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Source: New Zealand Police (District News)

Police are reminding potential investors to be wary following numerous reports in recent weeks of people falling victim to a cryptocurrency investment scams.

Detective Sergeant James Robson, of the Auckland City Financial Crime Unit, says Police have been assessing reports involving a company calling itself “Quwiex Limited” that was promising victims high daily returns through their platform.

“This company was registered in New Zealand in late September 2021 through information which has now been established as falsified,” says Detective Sergeant Robson.

Police have made enquiries into the supposed director of this company, including a supplied New Zealand address.

“Unfortunately, the identity documents are fake and there is no connection to the address supplied,” says Detective Sergeant Robson.

“No actual links to New Zealand have been able to be identified, which means those involved in this scam are based offshore.”

Detective Sergeant Robson says the victims have unwittingly become involved in a scheme that bears all the hallmarks of a Ponzi scheme.

A Ponzi scheme is a fraudulent investment scheme in which the operator pays returns on investments derived from new investors, rather than from legitimate investment profits.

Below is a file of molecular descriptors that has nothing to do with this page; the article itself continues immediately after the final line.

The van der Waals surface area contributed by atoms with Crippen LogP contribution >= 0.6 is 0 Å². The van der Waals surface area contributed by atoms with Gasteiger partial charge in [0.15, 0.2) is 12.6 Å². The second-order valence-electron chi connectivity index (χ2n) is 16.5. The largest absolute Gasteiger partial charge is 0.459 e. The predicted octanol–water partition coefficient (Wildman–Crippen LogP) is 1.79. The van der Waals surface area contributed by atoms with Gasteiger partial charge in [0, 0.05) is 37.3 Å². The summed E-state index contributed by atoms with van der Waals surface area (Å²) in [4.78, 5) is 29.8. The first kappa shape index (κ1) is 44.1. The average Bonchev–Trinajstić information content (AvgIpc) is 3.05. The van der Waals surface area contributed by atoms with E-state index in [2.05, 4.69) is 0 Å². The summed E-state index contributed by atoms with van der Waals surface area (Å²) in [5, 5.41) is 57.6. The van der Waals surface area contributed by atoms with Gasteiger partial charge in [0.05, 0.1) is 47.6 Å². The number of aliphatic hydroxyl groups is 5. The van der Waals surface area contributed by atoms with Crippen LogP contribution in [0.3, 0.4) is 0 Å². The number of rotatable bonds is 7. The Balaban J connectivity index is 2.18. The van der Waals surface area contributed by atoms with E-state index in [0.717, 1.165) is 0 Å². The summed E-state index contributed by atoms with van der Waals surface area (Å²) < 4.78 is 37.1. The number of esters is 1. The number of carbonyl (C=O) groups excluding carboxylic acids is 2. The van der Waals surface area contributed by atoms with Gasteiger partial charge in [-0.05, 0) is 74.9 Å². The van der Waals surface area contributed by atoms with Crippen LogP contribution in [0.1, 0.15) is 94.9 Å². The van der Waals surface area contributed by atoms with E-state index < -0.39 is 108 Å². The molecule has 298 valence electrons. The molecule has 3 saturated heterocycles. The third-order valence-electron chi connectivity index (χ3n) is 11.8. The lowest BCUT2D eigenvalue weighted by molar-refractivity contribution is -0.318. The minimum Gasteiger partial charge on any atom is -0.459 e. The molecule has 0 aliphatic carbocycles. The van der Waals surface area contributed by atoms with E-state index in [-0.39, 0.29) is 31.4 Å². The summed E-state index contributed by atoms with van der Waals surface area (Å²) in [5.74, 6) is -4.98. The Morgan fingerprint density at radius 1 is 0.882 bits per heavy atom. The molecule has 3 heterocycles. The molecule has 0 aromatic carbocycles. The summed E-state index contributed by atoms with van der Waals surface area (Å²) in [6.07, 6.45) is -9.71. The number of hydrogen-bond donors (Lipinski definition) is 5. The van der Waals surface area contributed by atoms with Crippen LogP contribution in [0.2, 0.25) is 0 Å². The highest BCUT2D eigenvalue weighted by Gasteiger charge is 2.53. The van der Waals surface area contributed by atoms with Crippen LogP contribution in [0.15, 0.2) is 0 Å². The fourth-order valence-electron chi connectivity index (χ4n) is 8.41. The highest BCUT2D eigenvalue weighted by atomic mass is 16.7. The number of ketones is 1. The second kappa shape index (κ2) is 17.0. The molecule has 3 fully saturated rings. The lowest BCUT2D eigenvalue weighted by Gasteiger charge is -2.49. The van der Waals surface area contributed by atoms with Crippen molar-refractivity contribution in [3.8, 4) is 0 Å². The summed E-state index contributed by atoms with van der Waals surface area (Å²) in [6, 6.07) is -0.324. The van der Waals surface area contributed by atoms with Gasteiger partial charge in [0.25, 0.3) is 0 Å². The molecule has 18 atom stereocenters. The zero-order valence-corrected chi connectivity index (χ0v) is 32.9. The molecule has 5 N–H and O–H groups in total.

“In the case of ‘Quwiex Limited’ victims initially received interest accruals on their investment and were able to withdraw funds.

“In mid-April, this scheme suspended withdraws citing a website upgrade. However, the website was deactivated on the date the upgrade was supposed to be complete.”

Investors’ funds had disappeared.

“Police acknowledge the financial distress falling victim to one of these schemes can cause,” says Detective Sergeant Robson.

“Unfortunately, as these scammers are based offshore the likelihood of recovering their losses are quite low.”

Police are advising victims of the scam not to engage with companies or persons offering the prospect of recovering their funds.

“In our experience these services, which requires victims to pay, have not achieved any positive results.”

Police continue to advise prospective investors to be vigilant to potential scams. The Financial Markets Authority provides helpful advice on its website to help avoid falling victim to online investments scams.

It also has advice on what to do if you are in the unfortunate position of becoming a victim of such a scam. Please visit https://www.fma.govt.nz for more information.

ENDS.

Issued by Police Media Centre

MIL OSI